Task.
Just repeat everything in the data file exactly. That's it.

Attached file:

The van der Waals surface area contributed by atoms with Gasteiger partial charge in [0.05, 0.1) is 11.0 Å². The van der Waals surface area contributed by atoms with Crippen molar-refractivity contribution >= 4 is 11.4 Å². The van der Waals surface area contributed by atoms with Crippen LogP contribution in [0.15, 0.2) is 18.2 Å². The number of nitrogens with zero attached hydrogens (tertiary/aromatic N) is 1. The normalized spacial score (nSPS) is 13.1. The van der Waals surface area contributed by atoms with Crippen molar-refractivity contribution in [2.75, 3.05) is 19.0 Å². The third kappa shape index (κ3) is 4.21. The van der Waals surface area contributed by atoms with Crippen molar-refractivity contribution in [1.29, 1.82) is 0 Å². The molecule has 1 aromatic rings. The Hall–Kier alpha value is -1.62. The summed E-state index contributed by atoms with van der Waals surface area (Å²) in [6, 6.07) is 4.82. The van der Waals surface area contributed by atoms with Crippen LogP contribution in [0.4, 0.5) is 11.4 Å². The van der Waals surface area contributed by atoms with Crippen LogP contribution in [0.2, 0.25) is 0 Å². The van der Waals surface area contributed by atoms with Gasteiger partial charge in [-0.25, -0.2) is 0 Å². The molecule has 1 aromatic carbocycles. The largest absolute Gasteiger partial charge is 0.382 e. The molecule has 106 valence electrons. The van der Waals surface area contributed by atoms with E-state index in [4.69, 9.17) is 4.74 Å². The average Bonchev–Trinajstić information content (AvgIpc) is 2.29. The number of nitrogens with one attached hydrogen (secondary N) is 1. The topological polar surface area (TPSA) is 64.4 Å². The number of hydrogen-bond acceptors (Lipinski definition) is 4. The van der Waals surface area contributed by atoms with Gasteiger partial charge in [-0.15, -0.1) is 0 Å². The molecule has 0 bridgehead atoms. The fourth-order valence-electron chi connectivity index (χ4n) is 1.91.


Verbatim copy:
The van der Waals surface area contributed by atoms with Gasteiger partial charge in [0.05, 0.1) is 11.0 Å². The van der Waals surface area contributed by atoms with Crippen molar-refractivity contribution >= 4 is 11.4 Å². The van der Waals surface area contributed by atoms with Crippen LogP contribution in [0.15, 0.2) is 18.2 Å². The number of nitrogens with zero attached hydrogens (tertiary/aromatic N) is 1. The normalized spacial score (nSPS) is 13.1. The van der Waals surface area contributed by atoms with Crippen molar-refractivity contribution in [2.75, 3.05) is 19.0 Å². The third kappa shape index (κ3) is 4.21. The van der Waals surface area contributed by atoms with Crippen molar-refractivity contribution in [1.29, 1.82) is 0 Å². The molecule has 1 aromatic rings. The Hall–Kier alpha value is -1.62. The summed E-state index contributed by atoms with van der Waals surface area (Å²) in [6, 6.07) is 4.82. The van der Waals surface area contributed by atoms with Crippen LogP contribution in [0.4, 0.5) is 11.4 Å². The van der Waals surface area contributed by atoms with Crippen LogP contribution in [0.2, 0.25) is 0 Å². The van der Waals surface area contributed by atoms with Gasteiger partial charge in [-0.25, -0.2) is 0 Å². The molecule has 1 aromatic carbocycles. The largest absolute Gasteiger partial charge is 0.382 e. The molecule has 106 valence electrons. The van der Waals surface area contributed by atoms with E-state index in [4.69, 9.17) is 4.74 Å². The average Bonchev–Trinajstić information content (AvgIpc) is 2.29. The number of nitrogens with one attached hydrogen (secondary N) is 1. The topological polar surface area (TPSA) is 64.4 Å². The number of hydrogen-bond acceptors (Lipinski definition) is 4. The van der Waals surface area contributed by atoms with Gasteiger partial charge in [-0.15, -0.1) is 0 Å². The molecule has 0 bridgehead atoms. The fourth-order valence-electron chi connectivity index (χ4n) is 1.91.